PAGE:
|Red Hat Enterprise Linux 4: Introduction to System Administration
|Chapter 1. The Philosophy of System Administration
No matter what you might think about the environment in which your systems are running, you cannot take security for granted. Even standalone systems not connected to the Internet may be at risk (although obviously the risks will be different from a system that has connections to the outside world).
Therefore, it is extremely important to consider the security implications of everything you do. The following list illustrates the different kinds of issues you should consider:
The nature of possible threats to each of the systems under your care
The location, type, and value of the data on those systems
The type and frequency of authorized access to the systems
While you are thinking about security, do not make the mistake of assuming that possible intruders will only attack your systems from outside of your company. Many times the perpetrator is someone within the company. So the next time you walk around the office, look at the people around you and ask yourself this question:
What would happen if that person were to attempt to subvert our security?
This does not mean that you should treat your coworkers as if they are criminals. It just means that you should look at the type of work that each person performs and determine what types of security breaches a person in that position could perpetrate, if they were so inclined.
While most system administrators' first reactions when they think about security is to concentrate on the technological aspects, it is important to maintain perspective. Quite often, security breaches do not have their origins in technology, but in human nature.
People interested in breaching security often use human nature to entirely bypass technological access controls. This is known as social engineering. Here is an example:
The second shift operator receives an outside phone call. The caller claims to be your organization's CFO (the CFO's name and background information was obtained from your organization's website, on the "Management Team" page).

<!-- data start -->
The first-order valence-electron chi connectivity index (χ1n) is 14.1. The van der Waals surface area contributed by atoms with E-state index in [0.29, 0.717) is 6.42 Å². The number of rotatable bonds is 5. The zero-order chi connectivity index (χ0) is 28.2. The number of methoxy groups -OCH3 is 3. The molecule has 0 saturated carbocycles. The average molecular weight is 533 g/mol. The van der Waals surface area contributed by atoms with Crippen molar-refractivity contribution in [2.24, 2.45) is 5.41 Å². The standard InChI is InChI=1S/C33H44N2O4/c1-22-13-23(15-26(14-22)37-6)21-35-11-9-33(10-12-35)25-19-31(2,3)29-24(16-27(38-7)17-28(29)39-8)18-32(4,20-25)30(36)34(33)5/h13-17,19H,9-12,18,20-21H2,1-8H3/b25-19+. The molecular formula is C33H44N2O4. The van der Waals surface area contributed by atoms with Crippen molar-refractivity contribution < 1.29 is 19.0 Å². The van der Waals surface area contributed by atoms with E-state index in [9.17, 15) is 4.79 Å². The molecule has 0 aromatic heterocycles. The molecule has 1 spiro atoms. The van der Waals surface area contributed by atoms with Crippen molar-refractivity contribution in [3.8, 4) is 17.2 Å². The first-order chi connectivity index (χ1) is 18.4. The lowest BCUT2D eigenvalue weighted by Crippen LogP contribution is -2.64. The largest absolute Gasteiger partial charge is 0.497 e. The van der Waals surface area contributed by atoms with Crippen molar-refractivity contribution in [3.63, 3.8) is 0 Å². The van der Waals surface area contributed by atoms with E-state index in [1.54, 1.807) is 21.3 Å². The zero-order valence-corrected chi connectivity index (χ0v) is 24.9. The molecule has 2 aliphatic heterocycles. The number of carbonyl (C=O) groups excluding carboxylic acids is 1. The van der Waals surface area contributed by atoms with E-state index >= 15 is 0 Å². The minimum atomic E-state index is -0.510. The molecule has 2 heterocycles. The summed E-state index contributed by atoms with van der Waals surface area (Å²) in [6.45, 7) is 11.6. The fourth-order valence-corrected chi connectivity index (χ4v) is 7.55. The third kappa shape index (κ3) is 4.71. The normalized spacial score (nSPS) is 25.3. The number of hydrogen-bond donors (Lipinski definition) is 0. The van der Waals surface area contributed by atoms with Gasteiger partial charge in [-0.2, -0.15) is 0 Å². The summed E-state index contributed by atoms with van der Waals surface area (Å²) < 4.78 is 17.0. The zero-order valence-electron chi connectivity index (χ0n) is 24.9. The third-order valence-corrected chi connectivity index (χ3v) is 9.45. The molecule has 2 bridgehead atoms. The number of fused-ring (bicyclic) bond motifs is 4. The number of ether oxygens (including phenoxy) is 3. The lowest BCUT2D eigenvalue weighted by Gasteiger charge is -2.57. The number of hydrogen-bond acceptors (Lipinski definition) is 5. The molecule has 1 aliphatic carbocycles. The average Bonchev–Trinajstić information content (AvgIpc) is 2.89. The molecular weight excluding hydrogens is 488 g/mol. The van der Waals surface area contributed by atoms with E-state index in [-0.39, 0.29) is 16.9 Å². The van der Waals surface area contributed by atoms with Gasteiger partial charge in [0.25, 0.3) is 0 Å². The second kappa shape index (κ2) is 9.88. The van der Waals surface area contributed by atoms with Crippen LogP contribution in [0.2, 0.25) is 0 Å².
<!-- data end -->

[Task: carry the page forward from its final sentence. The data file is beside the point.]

The caller claims to be calling from some place halfway around the world (maybe this part of the story is a complete fabrication, or perhaps your organization's website has a recent press release that makes mention of the CFO attending a tradeshow).
The caller tells a tale of woe; his laptop was stolen at the airport, and he is with an important customer and needs access to the corporate intranet to check on the customer's account status. Would the operator be so kind as to give him the necessary access information?
Do you know what would your operator do? Unless your operator has guidance (in the form of policies and procedures), you very likely do not know for sure.
Like traffic lights, the goal of policies and procedures is to provide unambiguous guidance as to what is and is not appropriate behavior. However, just as with traffic lights, policies and procedures only work if everyone follows them. And there is the crux of the problem — it is unlikely that everyone will adhere to your policies and procedures. In fact, depending on the nature of your organization, it is possible that you do not even have sufficient authority to define policies, much less enforce them. What then?
Unfortunately, there are no easy answers. User education can help; do everything you can to help make your user community aware of security and social engineering. Give lunchtime presentations about security. Post pointers to security-related news articles on your organization's mailing lists. Make yourself available as a sounding board for users' questions about things that do not seem quite right.
In short, get the message out to your users any way you can.